Just Breathe: It’s Only a Matter of Life or Death

atriskyoga

Our breath keeps us alive whether we pay attention to it or not, but when made a priority, it allows us to truly live.

by Kelly Davis, Maa Karma

Connecting to my breath provided me a foundation from which I was able to rebuild, restore, and finally learn how to respect myself and those around me. It is the most fundamental tool that I use when teaching yoga to at-risk populations. And yet it wasn’t until I found myself sitting next to someone who, without that tool, would never again have taken a breath as a free man, that I fully realized just how powerful the breath has the potential to be.

I recently attended an awards ceremony and fundraiser for an organization called Homeboy Industries. Based out of Los Angeles, Homeboy provides services to former gang members to aid them in their reintegration into society. Engaged in what I thought would be small talk with the gentleman sitting next to me, he asked me what my association was, why I was there. I explained that I was there representing UpRising Yoga, an organization that teaches yoga in juvenile hall, group homes, detention camps, and to communities that need it most. He’d heard of us and validated the importance of what we were doing. And then he shared some of his story with me.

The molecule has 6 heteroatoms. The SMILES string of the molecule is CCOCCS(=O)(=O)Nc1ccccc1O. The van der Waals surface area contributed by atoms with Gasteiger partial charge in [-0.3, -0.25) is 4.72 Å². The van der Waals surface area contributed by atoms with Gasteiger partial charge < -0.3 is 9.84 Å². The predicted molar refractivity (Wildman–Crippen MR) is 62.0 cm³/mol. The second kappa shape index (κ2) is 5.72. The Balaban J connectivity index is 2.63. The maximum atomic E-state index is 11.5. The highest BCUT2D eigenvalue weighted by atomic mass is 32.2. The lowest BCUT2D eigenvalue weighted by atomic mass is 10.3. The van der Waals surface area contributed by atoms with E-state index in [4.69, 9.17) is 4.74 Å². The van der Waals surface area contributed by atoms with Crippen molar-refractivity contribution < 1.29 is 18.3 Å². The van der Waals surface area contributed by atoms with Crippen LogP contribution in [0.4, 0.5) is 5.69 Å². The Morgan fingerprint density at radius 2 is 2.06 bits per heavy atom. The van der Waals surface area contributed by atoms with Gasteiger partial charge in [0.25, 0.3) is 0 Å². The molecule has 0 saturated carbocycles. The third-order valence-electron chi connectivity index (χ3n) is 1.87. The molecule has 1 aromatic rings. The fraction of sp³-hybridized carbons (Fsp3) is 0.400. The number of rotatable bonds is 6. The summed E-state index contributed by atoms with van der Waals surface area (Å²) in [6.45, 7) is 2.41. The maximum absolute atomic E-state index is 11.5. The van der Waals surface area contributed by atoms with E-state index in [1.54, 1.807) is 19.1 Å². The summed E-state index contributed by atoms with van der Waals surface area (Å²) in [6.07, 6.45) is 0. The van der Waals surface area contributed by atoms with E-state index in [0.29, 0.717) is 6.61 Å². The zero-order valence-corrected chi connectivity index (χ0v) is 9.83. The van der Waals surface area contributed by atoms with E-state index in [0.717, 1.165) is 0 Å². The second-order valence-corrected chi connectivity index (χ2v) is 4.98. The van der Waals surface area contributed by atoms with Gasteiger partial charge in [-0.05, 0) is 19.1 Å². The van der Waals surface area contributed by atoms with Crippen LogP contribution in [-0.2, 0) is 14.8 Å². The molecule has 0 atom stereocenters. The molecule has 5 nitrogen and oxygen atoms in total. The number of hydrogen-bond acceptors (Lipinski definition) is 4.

At seventeen he was serving a life sentence. Confined to his cell 23 hours a day, he told me he felt his mind closing in on him, insanity was setting in, and he had exhausted every other effort to be present in his body and accept his situation. Finally, when another inmate told him to, “just breathe,” he listened. And he really heard. He expressed to me how finding a connection to his breath gave him a freedom within the confines of his cell; how his breath enabled him to no longer be a prisoner in his body, but instead to be fully present. He stressed that his ability to breathe consciously changed the course of his life, and how decades later he now has the opportunity to work with at-risk youth who are on the same path that once brought him to his literal and figurative prison.

As yogis, we refer to the process of connecting to the breath as pranayama and there are many ways to practice it. Ultimately, it is our attention to the prana, or the life force, that allows us to direct the flow of energy, bringing our consciousness into a state of natural contemplation, cultivating space to breed wisdom and awareness.

As members of at-risk populations in the western world, who’ve never been exposed to yoga or phrases like, “flow of energy,” “cultivation of space,” or “natural contemplation,” the process might seem a bit absurd.